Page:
Advocacy is a critical component of healthcare. Educating yourself on the current advocacy efforts involving your industry will jump start your career and provide a valuable service to your community.
What is Advocacy?
An advocate is someone who uses their voice, expertise, and experience to catalyze change in the legislative and regulatory space. In healthcare, the industry trends are often tethered with legislation. It’s always changing.
As you work through a healthcare program, you study the regulations, care/payment models, and technology initiatives of today, but tomorrow will be different. Staying informed on the changes of tomorrow will prepare and supplement your education today. I graduated four years ago and the textbook my class used mentions very little of telehealth, remote patient monitoring, and social determinants of heath data collection. Yet in the past few years, those have been the focus of major legislation, which advocates across our industry helped to write.
Adding Advocacy to Your Professional Skillsets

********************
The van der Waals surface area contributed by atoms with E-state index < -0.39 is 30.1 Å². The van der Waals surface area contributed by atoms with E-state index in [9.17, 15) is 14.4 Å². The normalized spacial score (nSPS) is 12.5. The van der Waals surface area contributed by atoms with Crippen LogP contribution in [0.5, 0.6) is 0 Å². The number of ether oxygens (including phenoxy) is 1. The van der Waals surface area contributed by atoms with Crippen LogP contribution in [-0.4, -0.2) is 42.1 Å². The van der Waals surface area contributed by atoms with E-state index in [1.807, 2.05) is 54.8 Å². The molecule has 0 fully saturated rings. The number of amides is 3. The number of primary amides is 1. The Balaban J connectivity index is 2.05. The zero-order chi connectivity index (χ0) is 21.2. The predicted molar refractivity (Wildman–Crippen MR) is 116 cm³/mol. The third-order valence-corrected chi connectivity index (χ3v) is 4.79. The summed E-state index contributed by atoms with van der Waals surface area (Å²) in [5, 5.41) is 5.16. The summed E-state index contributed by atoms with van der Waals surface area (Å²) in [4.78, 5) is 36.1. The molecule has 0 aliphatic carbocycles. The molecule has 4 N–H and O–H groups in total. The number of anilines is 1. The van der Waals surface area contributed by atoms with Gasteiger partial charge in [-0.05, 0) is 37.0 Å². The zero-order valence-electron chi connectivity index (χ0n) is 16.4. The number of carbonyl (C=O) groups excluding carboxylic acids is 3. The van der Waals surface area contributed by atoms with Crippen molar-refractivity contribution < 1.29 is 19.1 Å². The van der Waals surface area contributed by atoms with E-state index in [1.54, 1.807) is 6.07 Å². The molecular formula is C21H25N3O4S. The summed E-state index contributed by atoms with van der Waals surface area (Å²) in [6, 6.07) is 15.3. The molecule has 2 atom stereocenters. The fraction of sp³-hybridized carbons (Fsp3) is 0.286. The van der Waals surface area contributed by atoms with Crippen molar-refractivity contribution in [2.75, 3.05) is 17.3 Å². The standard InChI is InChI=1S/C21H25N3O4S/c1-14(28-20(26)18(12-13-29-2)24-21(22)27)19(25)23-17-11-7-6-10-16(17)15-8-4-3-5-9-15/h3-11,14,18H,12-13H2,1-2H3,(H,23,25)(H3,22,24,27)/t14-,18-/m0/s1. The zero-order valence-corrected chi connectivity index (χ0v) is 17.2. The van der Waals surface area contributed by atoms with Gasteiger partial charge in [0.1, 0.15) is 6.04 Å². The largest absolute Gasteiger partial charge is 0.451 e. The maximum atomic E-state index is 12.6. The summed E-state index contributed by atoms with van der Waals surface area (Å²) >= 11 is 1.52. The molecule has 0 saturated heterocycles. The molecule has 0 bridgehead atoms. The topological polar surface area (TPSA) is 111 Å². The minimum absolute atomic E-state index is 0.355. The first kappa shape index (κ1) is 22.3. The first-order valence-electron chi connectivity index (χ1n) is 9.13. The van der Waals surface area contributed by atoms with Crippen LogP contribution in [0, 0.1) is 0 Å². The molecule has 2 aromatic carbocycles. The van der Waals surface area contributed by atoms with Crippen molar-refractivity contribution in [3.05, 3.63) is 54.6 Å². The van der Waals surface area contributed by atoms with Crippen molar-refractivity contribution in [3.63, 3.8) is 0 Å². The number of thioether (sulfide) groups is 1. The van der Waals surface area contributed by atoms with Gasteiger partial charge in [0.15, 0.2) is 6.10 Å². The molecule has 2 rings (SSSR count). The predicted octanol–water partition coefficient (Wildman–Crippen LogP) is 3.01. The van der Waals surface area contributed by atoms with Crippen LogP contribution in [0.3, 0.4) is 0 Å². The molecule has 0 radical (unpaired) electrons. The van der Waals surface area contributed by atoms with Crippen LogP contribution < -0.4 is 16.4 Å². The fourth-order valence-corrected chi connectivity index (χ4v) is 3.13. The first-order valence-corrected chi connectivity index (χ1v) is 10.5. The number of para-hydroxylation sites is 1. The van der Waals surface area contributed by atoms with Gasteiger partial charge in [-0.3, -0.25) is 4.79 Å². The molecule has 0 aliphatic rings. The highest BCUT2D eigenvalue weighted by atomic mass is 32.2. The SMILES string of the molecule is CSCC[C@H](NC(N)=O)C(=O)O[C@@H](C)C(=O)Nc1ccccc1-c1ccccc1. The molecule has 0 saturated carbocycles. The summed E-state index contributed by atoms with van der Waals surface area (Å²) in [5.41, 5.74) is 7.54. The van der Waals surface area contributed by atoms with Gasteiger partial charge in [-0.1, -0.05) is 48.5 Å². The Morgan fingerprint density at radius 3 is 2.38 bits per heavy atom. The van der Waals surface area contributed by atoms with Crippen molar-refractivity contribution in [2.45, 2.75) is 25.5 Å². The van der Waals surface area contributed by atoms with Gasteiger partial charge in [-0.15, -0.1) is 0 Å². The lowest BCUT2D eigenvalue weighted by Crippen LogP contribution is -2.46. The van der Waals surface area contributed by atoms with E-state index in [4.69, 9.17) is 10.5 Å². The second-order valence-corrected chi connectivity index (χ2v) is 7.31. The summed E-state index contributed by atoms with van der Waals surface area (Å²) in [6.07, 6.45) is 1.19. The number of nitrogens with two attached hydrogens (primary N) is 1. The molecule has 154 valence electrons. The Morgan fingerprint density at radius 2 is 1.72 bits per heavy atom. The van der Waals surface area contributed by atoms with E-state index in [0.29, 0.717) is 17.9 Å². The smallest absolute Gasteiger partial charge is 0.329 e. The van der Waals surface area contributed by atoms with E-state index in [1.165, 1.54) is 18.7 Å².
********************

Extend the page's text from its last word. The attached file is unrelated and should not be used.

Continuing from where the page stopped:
Educating yourself is an important first step but participating in advocacy efforts will benefit you even more. To be a leader in healthcare, engaging in advocacy is a requirement. Participating early in your career will expose you to endless networking opportunities, giving you the chance to work with and learn from the leaders you aspire to be one day. You will be challenged to think critically about complex issues. You will learn communication skills and see different perspectives. Finally, you will also learn to be a valuable resource for your congressional representatives and government leaders.
The education you’re getting now will provide you an expertise in the healthcare industry that most people, including your representatives, will not have. Healthcare is complex and always changing, meaning your knowledge base will expand and evolve in the coming years of your career. But you don’t have to wait until you’re a seasoned professional to be a valuable advocate. There are benefits to a student’s fresh perspective on up-and-coming advocacy efforts and lack of indoctrination in the “old ways of doing things.”
Lastly, being an advocate to influence the change you want for tomorrow will benefit your families and communities. As professionals and patients. Those who write the legislation need perspective from students and professionals early in their career. Ultimately, it is a collaborative effort of diverse professionals, patients, and communities working to overcome the challenges we face today.
To get started, check out the AHIMA advocacy page: https://www.ahima.org/advocacy/advocacy/
By: Paul Miles, EKU Health Services Graduate
RHIA – KHIMA Advocacy Chair
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